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Native Tongue, Frozen 

Album Review

click to enlarge 250cd-nativetounges.jpg

(Self-released, CD)

Though folk, indie rock, hip-hop, jazz and any number of other “underground” genres typically pull more ink in arts rags, you could make a strong case that local media, including Seven Days, largely ignore the state’s most continuously vital and arguably populous music scene: bar bands. In at least one respect, there’s good reason. Generally speaking, the groups that rock blue-collar watering holes on weekend nights pull from the same catalog of jukebox staples they have since “classic” rock was just rock. Sure, the occasional modern-rock or pop-country single might crack the rotation from time to time. Still, most bar bands are virtually indistinguishable from one another.

However, not all bar bands are created equal. Some, such as Native Tongue, strive to transcend dive-y cover-band trappings by writing original material. On their debut full-length, Frozen, the Barre-based rockers wear their formative influences on their denim sleeves. While often derivative and predictable, the band does score points for aiming at least a little higher than the Bud-soaked juke-joint floors preferred by so many of their peers.

The disc begins with “Déjà Vu,” a sturdy opener that lays bare the group’s feisty blues-rock intentions. The band members share songwriting duties, but vocalist Bob Nelson generally takes the helm and proves a capable front man. Native Tongue hardly reinvent the wheel here. But with a few cold ones and maybe a whiskey shot or four, you’d be hard pressed not to pump your fist and shake your head — along with more southerly body parts.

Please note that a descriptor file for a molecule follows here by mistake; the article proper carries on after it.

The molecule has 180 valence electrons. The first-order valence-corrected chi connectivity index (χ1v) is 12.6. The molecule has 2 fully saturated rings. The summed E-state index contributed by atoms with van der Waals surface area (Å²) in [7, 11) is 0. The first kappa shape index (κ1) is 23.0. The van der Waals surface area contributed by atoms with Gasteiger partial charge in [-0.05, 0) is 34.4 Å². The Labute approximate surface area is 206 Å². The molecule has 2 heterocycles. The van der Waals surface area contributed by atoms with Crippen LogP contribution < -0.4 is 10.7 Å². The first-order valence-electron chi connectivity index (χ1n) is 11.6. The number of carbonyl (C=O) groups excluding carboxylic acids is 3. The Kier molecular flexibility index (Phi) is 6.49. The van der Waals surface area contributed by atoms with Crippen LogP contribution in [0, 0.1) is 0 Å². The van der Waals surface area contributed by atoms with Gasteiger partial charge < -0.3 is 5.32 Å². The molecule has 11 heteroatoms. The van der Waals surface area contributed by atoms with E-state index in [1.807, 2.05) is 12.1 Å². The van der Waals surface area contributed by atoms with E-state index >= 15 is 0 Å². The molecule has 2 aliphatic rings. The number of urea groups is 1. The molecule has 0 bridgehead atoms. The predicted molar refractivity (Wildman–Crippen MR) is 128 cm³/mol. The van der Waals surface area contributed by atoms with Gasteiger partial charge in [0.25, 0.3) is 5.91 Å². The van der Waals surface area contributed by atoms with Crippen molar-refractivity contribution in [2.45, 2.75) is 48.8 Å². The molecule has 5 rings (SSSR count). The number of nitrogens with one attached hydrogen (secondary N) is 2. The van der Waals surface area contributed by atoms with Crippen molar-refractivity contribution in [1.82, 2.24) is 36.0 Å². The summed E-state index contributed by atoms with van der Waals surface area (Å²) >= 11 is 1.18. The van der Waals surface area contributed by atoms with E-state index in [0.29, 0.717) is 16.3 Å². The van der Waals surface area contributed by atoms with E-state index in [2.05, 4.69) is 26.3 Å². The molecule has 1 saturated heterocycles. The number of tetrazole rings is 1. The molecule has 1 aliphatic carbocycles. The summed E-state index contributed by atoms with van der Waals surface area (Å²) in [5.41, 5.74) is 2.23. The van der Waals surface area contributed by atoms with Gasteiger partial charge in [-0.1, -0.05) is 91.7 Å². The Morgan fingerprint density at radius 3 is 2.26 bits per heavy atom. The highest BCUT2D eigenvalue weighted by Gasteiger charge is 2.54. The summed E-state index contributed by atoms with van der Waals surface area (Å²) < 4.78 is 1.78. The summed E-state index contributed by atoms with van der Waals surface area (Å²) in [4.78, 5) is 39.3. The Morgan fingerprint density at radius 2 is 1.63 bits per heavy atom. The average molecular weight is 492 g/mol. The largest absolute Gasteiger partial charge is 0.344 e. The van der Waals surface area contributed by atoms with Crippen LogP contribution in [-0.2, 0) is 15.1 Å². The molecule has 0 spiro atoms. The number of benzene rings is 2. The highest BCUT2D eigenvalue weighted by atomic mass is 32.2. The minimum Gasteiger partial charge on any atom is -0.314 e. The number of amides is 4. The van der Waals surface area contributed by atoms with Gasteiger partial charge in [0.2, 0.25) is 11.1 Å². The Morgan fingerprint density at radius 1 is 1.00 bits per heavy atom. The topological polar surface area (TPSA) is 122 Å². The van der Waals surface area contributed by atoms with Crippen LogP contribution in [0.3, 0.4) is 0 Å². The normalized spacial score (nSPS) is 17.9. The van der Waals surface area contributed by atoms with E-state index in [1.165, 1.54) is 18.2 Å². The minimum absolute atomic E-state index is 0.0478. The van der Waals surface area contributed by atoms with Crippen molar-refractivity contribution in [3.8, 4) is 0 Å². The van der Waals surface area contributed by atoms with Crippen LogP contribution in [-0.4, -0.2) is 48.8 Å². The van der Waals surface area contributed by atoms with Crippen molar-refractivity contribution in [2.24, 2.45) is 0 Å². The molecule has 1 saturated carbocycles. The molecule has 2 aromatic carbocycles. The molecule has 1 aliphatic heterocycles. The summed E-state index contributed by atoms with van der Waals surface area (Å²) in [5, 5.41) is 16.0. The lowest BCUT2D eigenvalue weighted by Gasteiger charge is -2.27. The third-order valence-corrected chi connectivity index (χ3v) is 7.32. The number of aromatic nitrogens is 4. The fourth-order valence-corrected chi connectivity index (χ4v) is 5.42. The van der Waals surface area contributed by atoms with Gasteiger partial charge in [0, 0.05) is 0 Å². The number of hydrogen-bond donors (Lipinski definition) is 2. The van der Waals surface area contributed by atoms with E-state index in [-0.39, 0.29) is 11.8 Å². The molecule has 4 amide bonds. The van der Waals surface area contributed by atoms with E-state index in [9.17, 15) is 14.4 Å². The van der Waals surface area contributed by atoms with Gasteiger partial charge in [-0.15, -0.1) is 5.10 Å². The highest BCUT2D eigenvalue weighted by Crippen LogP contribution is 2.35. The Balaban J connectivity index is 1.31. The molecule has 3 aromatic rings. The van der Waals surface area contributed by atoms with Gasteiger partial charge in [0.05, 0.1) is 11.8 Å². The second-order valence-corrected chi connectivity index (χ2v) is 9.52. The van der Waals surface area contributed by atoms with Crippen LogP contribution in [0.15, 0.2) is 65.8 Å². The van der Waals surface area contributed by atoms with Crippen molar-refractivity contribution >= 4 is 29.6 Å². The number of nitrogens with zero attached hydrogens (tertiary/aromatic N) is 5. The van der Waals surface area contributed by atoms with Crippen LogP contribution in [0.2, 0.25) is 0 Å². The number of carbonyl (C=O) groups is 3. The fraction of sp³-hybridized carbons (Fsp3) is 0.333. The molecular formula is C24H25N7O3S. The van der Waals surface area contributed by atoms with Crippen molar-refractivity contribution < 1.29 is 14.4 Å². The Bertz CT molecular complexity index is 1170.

The title track is a lighter-worthy, midtempo ballad; the kind of song made for lying under a starry sky on a summer night with your best girl on the hood of a ’76 El Camino. Or something.

“Can’t Believe It’s You” provides still more elementary rock thrills — picture Hootie & the Blowfish in a bar fight with Candlebox.

“Big Poppa” is a rowdy blues-rock barnstormer highlighted by wailing guitars and a number of nifty rhythmic shifts courtesy of drummer Rob Boisvert.

The disc’s most illustrative track is “She Kicks My Ass.” The song is as straightforward as its blunt title suggests, which is exactly why it works. This is no-frills bar rock, boiled down to its sloppy, testosterone-charged essence.

Frozen likely won’t inspire the snobbish hipster set to rock out at bars such as Franny O’s or Nightcrawlers — not even ironically. But the band’s target audience will gleefully do just that. Because, if nothing else, Native Tongue offer proof that you can take the band out of the bar, but you can’t take the bar out of the band. And that’s not such a bad thing.

Catch Native Tongue at Gusto’s in Barre this Friday, December 10. Frozen is available at Buch Spieler in Montpelier as well as two Barre locations: Exile on Main Street and Nelson Ace Hardware. Yes, really.

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About The Author

Dan Bolles

Dan Bolles

Dan Bolles is the Seven Days music editor. His column "Soundbites" appears weekly.


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